The FAO Food Price Index averaged 172.6 points in October, up 0.7 percent for the month and 9.1 percent from a year earlier, with the staple grains' index rising for the first time in three months.
The Food Price Index, which has risen continuously throughout 2016 except for a brief dip in July, is a trade-weighted index tracking international market prices for five major food commodity groups.
October's rise was driven primarily by jumps in sugar and dairy prices. The FAO Sugar Price Index rose 3.4 percent in October amid reports of production shortfalls in Brazil's Centre South region and India's Maharashtra state. The FAO Dairy Price Index rose 3.9 percent from September, led by rising prices of cheese and in particular butter, as a result of sustained internal demand in the European Union after a period during which stocks were drawn down.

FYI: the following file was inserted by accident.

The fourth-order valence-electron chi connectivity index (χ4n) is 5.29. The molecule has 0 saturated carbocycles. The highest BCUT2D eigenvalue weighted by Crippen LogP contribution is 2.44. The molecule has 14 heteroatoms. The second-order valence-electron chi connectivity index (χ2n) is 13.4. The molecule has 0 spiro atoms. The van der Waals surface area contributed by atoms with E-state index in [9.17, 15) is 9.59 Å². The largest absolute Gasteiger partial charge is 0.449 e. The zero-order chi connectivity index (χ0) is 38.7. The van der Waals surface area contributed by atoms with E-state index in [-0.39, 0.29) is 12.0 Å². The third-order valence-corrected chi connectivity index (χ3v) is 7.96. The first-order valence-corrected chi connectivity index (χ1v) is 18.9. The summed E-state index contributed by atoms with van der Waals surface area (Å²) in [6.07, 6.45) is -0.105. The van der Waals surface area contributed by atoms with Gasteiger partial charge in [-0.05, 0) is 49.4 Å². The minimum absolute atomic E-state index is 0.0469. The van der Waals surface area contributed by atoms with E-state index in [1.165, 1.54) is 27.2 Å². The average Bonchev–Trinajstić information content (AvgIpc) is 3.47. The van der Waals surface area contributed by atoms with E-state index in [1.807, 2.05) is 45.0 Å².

By contrast, the FAO Oils/Fats Price Index declined 2.4 percent from September, largely linked to weaker palm oil quotations as a consequence of sluggish global import demand. The FAO Meat Price Index also fell, dropping 1.0 percent in October, with the drop largely driven by slacker demand for European pigmeat from importers in China.
The FAO Cereal Price Index, meanwhile, rose 1.0 percent in October, buoyed by tightening supplies of high-quality wheat even as the overall prospects for global wheat harvests have improved.
FAO Meat Price Index
The FAO Meat Price Index averaged 163.4 points in October, down 1.7 points (1 percent) from its revised value for September. A decline in EU export prices for pigmeat, stemming from excess domestic supplies and a slackening in import demand from China, was the principal cause of the Index's decline. Additionally, Oceania bovine meat export prices continued to decrease, as increased domestic production in the United States obviated its need for external supplies. Conversely, Oceania ovine meat prices reached their highest level in almost two years, due to reduced output in both Australia and New Zealand.
Thursday November 10, 2016/ FAO.